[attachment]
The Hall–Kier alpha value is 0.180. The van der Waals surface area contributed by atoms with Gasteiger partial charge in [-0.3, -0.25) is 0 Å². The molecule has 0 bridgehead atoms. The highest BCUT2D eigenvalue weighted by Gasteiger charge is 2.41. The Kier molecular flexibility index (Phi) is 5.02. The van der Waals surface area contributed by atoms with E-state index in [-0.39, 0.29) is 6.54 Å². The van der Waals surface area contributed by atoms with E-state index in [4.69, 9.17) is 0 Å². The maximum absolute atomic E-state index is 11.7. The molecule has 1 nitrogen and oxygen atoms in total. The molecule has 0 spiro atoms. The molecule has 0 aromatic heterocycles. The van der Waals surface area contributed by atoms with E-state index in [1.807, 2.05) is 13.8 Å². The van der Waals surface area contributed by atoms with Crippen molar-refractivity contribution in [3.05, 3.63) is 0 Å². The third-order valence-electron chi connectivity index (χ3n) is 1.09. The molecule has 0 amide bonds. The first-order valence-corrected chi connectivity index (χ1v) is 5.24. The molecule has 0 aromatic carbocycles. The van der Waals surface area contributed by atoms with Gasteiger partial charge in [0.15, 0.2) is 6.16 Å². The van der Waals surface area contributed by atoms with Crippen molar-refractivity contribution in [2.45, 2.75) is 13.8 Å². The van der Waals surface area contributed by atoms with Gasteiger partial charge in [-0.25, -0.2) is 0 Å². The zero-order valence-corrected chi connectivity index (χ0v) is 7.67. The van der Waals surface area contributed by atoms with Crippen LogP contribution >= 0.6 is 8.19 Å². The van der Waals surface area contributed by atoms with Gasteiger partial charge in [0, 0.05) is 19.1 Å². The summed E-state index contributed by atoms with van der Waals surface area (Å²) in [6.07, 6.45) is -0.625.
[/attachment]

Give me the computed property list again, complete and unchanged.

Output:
The Hall–Kier alpha value is 0.180. The van der Waals surface area contributed by atoms with Gasteiger partial charge in [-0.3, -0.25) is 0 Å². The molecule has 0 bridgehead atoms. The highest BCUT2D eigenvalue weighted by Gasteiger charge is 2.41. The Kier molecular flexibility index (Phi) is 5.02. The van der Waals surface area contributed by atoms with E-state index in [-0.39, 0.29) is 6.54 Å². The van der Waals surface area contributed by atoms with E-state index in [4.69, 9.17) is 0 Å². The maximum absolute atomic E-state index is 11.7. The molecule has 1 nitrogen and oxygen atoms in total. The molecule has 0 spiro atoms. The molecule has 0 aromatic heterocycles. The van der Waals surface area contributed by atoms with E-state index in [1.807, 2.05) is 13.8 Å². The van der Waals surface area contributed by atoms with Crippen molar-refractivity contribution in [3.05, 3.63) is 0 Å². The third-order valence-electron chi connectivity index (χ3n) is 1.09. The molecule has 0 amide bonds. The first-order valence-corrected chi connectivity index (χ1v) is 5.24. The molecule has 0 aromatic carbocycles. The van der Waals surface area contributed by atoms with Gasteiger partial charge in [0.15, 0.2) is 6.16 Å². The van der Waals surface area contributed by atoms with Crippen molar-refractivity contribution in [2.45, 2.75) is 13.8 Å². The van der Waals surface area contributed by atoms with Gasteiger partial charge in [-0.25, -0.2) is 0 Å². The zero-order valence-corrected chi connectivity index (χ0v) is 7.67. The van der Waals surface area contributed by atoms with Crippen LogP contribution >= 0.6 is 8.19 Å². The van der Waals surface area contributed by atoms with Gasteiger partial charge in [0, 0.05) is 19.1 Å². The summed E-state index contributed by atoms with van der Waals surface area (Å²) in [6.07, 6.45) is -0.625.